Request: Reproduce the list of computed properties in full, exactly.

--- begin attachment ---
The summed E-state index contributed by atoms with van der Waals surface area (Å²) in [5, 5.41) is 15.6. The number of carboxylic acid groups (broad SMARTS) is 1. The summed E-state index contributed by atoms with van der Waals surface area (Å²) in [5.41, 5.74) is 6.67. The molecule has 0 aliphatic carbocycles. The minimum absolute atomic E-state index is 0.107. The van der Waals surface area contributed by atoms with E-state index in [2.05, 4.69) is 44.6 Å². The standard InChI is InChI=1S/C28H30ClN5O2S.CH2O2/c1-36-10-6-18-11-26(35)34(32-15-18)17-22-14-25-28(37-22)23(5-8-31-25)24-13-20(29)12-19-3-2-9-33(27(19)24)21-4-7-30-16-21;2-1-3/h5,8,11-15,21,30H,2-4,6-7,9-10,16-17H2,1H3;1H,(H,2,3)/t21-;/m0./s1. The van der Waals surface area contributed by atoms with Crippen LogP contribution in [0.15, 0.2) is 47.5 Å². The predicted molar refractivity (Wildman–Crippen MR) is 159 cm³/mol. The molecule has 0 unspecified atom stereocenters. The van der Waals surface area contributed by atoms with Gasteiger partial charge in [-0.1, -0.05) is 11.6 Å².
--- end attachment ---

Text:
The summed E-state index contributed by atoms with van der Waals surface area (Å²) in [5, 5.41) is 15.6. The number of carboxylic acid groups (broad SMARTS) is 1. The summed E-state index contributed by atoms with van der Waals surface area (Å²) in [5.41, 5.74) is 6.67. The molecule has 0 aliphatic carbocycles. The minimum absolute atomic E-state index is 0.107. The van der Waals surface area contributed by atoms with E-state index in [2.05, 4.69) is 44.6 Å². The standard InChI is InChI=1S/C28H30ClN5O2S.CH2O2/c1-36-10-6-18-11-26(35)34(32-15-18)17-22-14-25-28(37-22)23(5-8-31-25)24-13-20(29)12-19-3-2-9-33(27(19)24)21-4-7-30-16-21;2-1-3/h5,8,11-15,21,30H,2-4,6-7,9-10,16-17H2,1H3;1H,(H,2,3)/t21-;/m0./s1. The van der Waals surface area contributed by atoms with Crippen LogP contribution in [0.15, 0.2) is 47.5 Å². The predicted molar refractivity (Wildman–Crippen MR) is 159 cm³/mol. The molecule has 0 unspecified atom stereocenters. The van der Waals surface area contributed by atoms with Gasteiger partial charge in [-0.1, -0.05) is 11.6 Å².